Record Review: In Eligible, Austen’s characters find a home in modern America

It is a truth universally acknowledged, that a valuable piece of intellectual property[1] must be want of money-grubbing spinoffs, sequels, and adaptations.

Pride and Prejudice is a tough tale to adapt to modern times, with the fee tail and male-only inheritance being main plot devices of the novel. Today, of course, women can hold jobs, inherit property, and are not generally obliged to marry by 22.

Eligible by Curtis Sittenfeld addresses these limitations by upping the age of the characters (Jane is now 39, while Lizzy, now called Liz, is 38). The novel introduces new financial troubles and creates new causes for familial and romantic strife. Among them is the Bachelor-like reality show called “Eligible,” which recurs throughout to incite action and variously separate and reunite characters.

(I suppose I ought to be grateful to my roommate for having me watch a few episodes of the Bachelor this season[2], for my enjoyment of the novel was rather increased by my increased background knowledge of such shows.)

Ms. Sittenfeld does a terrific job bringing the main characters to life. The younger Bennet sisters seemed even more alive and three-dimensional than in the original. Droll middle child Mary particularly takes on a breath of life, despite being considered by Liz and everyone else as the most unattractive and unpleasant Bennet sister.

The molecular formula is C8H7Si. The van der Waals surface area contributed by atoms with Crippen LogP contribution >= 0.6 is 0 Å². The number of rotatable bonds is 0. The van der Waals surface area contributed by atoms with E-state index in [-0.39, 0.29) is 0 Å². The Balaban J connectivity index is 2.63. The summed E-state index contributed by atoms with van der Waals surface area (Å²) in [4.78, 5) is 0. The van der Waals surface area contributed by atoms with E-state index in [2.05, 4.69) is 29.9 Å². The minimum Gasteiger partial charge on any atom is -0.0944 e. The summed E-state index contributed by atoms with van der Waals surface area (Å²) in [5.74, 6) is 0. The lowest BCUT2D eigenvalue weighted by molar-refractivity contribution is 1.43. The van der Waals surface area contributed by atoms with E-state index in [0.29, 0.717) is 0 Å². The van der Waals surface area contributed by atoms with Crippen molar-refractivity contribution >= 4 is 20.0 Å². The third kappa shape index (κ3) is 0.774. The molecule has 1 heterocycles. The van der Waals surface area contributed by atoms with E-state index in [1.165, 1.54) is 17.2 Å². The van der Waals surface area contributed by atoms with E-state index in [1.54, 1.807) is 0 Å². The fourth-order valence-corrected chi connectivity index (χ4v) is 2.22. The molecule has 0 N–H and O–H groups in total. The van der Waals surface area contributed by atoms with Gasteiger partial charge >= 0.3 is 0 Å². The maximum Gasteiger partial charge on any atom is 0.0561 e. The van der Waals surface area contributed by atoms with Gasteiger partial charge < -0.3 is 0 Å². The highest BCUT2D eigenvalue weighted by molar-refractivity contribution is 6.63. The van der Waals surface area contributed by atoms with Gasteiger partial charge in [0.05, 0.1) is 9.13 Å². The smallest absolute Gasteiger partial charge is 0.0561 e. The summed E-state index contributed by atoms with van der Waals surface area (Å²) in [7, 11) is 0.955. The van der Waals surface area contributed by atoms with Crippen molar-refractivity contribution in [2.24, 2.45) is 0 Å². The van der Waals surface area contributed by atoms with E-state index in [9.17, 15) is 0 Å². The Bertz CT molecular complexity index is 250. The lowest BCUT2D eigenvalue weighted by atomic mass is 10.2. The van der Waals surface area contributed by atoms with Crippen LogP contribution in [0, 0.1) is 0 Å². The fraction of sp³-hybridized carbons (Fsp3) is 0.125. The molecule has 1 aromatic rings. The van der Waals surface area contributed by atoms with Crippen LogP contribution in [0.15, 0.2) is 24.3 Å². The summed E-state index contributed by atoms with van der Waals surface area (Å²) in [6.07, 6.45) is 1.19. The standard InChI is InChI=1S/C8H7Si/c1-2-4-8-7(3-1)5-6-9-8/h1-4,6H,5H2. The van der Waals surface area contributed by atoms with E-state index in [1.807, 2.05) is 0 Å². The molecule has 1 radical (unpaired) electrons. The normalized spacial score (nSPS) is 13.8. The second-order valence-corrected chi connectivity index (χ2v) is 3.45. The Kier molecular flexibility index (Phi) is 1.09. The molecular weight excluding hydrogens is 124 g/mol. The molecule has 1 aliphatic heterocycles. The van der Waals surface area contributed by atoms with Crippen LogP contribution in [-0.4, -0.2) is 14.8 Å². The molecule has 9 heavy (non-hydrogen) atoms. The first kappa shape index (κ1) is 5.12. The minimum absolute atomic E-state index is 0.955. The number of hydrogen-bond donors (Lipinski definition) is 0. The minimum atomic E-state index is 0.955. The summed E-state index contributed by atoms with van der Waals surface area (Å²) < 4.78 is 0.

The setting is removed to Cincinnati, which I suppose Ms. Sittenfeld chose because it was her own hometown. Write what you know, I guess. Skyline Chili (a local restaurant chain featuring cocoa and cinnamon as spices in its namesake chili[3]) is featured prominently, and Darcy’s supposed unpretentious sensibilities are apparently illustrated by his love of the restaurant.

Darcy, with his “long, hairy, muscular body,” seems like a bit of fan-service. Given his absurd levels of wealth and education (he is now a literal brain surgeon), there hardly seems to be any reason at all for him to be in Cincinnati, which he seemingly loathes. Yet if readers may suspend their disbelief, they may indulge in fantasies about a cool, sarcastic, “practically sculpted,” Harvard-educated[4] doctor who spends his spare time saving kittens.

Ms. Sittenfeld takes the concept of chaptering to the next level, filling the book with 181 (!) chapters,[5] some barely longer than a half page. Almost all the chapters were well-drawn vignettes that kept the action going and helped move the 512 pages of the novel swiftly along (though some of the flashbacks were a bit plodding).

In a perhaps unintended way, the novel illustrates the mystery of love. Jane and Bingley seemed to share a connection palpable even through mere words, though their time together was almost all off the page (as in the original). In contrast, the connection between Liz and Darcy feels rather more intellectual, which Hollywood has told me to mean one that’s somehow less powerful than one based only in raw emotion.

Still, Eligible fell short of its promise in a few ways.

An enduring quality of Pride and Prejudice is Austen’s uncanny ability to critique without being overbearing. As the title suggests, Pride and Prejudice is a sharp evaluation of its titular sins. Darcy cannot bring himself to admit his love, instead concealing it behind insults, and Lizzy is quick to judge everyone around her and makes a fool of herself in the process. Eligible abandons Pride and Prejudice‘s theme of personal prejudice in favor of group prejudice, choosing transphobia as its illustrative issue du jour. While transphobia is certainly not unworthy of stricture, the book’s quotidian take on it is less than inspiring.